Universities' governing bodies are responsible for the effective management, future strategy, planning and monitoring of each institution. These bodies are responsible for the running of the university or college and are accountable to its staff and management.
A typical university has a Vice-chancellor (or Principal in Scotland) who is the head of the organisation. Distinct from this is the Chancellor of the institution, its nominal figurehead.
Many institutions' administrative and management functions are headed by a Registrar and Secretary or their equivalent. The Registrar and Secretary will usually lead or form part of the senior management team of the institution which reports to the Vice-chancellor.
Structure and management
Most people are familiar with the academic side of universities through teaching, research and the academic 'talking heads' who appear in the media. However, for a university to work there have to be effective management and administrative departments as well.
These departments cover all of the typical organisational needs such as finance, personnel/human resources, estates management, IT and information systems, student services, academic management and general administrative, secretarial, maintenance and support functions.
There are various sources of university income, the main one being through the Funding Councils. There are three Funding Councils in the UK:
Universities receive about £5.1 billion per year from the Funding Councils. Almost all of this funding is allocated by formula for teaching and research, depending on the number of students, volume and quality of research. The quality of research is measured by the Research Assessment Exercise (RAE) which allocates a grade to every academic department.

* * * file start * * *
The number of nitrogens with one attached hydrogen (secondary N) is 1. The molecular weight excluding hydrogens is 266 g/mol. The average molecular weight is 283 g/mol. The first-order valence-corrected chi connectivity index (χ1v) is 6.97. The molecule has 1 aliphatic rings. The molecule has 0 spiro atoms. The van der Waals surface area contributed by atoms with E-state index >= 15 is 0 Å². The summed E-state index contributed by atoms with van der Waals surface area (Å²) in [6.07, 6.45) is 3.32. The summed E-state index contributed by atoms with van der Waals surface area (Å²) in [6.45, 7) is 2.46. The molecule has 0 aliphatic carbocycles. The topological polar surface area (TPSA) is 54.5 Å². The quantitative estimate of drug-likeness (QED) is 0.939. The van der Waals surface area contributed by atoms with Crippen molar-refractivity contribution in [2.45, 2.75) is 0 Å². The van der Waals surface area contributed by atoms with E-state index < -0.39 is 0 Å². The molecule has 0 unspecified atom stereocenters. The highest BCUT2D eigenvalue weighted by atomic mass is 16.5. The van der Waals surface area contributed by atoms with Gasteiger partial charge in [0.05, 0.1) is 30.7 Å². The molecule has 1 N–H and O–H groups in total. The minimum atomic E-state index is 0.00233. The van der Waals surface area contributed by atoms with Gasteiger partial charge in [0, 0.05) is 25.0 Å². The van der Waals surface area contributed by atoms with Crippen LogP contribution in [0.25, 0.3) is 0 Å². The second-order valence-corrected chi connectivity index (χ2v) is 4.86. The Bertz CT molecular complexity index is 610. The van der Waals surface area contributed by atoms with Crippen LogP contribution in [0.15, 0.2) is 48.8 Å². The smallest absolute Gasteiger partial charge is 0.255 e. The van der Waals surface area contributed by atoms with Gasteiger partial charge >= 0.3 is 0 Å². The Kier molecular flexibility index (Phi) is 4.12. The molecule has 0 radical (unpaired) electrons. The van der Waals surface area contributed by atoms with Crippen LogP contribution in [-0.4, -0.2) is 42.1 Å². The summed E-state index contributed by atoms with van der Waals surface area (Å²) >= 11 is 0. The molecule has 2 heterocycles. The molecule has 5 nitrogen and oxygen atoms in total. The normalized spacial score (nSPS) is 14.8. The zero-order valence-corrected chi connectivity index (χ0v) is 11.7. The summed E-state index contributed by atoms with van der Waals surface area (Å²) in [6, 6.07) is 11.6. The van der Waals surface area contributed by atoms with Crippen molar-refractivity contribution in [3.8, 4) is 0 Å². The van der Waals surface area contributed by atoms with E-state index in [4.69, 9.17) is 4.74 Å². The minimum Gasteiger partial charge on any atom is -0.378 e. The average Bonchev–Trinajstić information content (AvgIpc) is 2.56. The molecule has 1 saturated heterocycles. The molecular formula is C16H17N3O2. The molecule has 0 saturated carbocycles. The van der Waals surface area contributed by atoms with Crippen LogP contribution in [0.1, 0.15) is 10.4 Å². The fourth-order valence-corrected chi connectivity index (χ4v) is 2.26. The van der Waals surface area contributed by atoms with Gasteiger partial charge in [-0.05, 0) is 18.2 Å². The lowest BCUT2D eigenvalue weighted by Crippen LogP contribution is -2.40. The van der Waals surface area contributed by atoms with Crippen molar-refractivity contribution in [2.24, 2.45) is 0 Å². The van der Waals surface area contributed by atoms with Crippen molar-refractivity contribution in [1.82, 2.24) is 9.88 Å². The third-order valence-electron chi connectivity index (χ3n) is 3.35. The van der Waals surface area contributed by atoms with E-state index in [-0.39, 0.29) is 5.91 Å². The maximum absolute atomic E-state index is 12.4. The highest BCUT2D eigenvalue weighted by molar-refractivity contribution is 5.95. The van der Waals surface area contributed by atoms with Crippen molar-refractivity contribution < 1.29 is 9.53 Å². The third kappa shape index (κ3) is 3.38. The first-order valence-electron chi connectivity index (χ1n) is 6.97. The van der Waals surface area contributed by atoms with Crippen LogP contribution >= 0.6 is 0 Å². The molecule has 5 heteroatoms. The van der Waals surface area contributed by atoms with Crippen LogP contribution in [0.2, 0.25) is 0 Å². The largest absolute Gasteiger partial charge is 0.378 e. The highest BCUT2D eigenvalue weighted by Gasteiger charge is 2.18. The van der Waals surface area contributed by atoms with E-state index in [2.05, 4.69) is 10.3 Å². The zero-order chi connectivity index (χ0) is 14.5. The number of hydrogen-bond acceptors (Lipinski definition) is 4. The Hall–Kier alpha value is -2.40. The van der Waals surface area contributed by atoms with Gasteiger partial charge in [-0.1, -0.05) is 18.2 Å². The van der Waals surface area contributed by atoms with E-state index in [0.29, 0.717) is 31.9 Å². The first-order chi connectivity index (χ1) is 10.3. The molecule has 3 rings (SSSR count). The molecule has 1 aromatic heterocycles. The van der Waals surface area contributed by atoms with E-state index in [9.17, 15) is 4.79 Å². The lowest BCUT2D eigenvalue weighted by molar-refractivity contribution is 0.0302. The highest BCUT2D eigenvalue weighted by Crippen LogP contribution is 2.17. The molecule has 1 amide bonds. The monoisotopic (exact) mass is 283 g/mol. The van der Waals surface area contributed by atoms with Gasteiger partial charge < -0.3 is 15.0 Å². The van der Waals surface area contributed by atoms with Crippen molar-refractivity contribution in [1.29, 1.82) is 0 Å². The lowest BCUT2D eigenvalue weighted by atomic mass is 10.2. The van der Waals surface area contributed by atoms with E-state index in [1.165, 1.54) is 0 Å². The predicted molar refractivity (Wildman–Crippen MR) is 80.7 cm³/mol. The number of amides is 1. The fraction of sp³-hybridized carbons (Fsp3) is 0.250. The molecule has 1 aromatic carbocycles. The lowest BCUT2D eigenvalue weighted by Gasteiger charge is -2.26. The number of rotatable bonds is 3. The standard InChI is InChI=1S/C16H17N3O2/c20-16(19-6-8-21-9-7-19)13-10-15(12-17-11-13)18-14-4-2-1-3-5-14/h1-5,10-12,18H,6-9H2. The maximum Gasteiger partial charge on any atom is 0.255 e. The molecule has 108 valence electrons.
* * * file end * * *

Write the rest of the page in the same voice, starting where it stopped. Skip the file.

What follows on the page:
In addition, there are six Research Councils which provide funding for research in different areas:
Research funding amounts to approximately £604 million per year and the Research Councils determine the priority areas which they wish to fund.
Universities receive income from student fees, equal to about £1.8 billion per year, although over £1 billion of this is from the government.
Universities also generate income from conferences, endowments, sponsorship, private fees and research income.
HE in the UK is characterised by a high level of external accountability. This happens through the Funding Councils, Research Councils and the Department for Education and Skills.
There are also numerous independent and quasi-governmental agencies which monitor and influence the way a university works, including government departments, regional agencies, charities, professional bodies and learned societies, validating and quality assurance bodies, business and commercial interests and various other government agencies or statutory bodies.
HE is in a constant process of change and adaptation to meet the demands of new legislation such as the proposed Freedom of Information Act, the Race Relations Amendment Act, the Disability Discrimination Act, the Human Rights Act and other major legislative requirements. This means that universities are often at the forefront of effective implementation of progressive legislative change, creating opportunities for strategic thinking and pragmatic policy work.